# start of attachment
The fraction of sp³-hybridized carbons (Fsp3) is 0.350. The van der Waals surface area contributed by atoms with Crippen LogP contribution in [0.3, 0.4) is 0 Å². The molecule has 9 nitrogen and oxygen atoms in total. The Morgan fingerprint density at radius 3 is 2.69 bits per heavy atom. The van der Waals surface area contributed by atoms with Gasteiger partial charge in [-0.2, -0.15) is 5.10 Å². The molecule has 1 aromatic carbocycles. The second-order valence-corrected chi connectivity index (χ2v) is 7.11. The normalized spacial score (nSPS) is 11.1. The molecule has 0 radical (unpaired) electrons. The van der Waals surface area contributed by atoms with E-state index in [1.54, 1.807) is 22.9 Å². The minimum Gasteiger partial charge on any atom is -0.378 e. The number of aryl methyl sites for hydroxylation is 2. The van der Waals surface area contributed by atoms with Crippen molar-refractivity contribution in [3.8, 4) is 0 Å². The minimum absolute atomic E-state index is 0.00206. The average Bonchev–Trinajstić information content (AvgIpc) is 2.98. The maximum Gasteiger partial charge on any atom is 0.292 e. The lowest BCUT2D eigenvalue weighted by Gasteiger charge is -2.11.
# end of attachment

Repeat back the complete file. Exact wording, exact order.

The fraction of sp³-hybridized carbons (Fsp3) is 0.350. The van der Waals surface area contributed by atoms with Crippen LogP contribution in [0.3, 0.4) is 0 Å². The molecule has 9 nitrogen and oxygen atoms in total. The Morgan fingerprint density at radius 3 is 2.69 bits per heavy atom. The van der Waals surface area contributed by atoms with Gasteiger partial charge in [-0.2, -0.15) is 5.10 Å². The molecule has 1 aromatic carbocycles. The second-order valence-corrected chi connectivity index (χ2v) is 7.11. The normalized spacial score (nSPS) is 11.1. The molecule has 0 radical (unpaired) electrons. The van der Waals surface area contributed by atoms with E-state index in [1.54, 1.807) is 22.9 Å². The minimum Gasteiger partial charge on any atom is -0.378 e. The number of aryl methyl sites for hydroxylation is 2. The van der Waals surface area contributed by atoms with Crippen molar-refractivity contribution in [3.8, 4) is 0 Å². The minimum absolute atomic E-state index is 0.00206. The average Bonchev–Trinajstić information content (AvgIpc) is 2.98. The maximum Gasteiger partial charge on any atom is 0.292 e. The lowest BCUT2D eigenvalue weighted by Gasteiger charge is -2.11.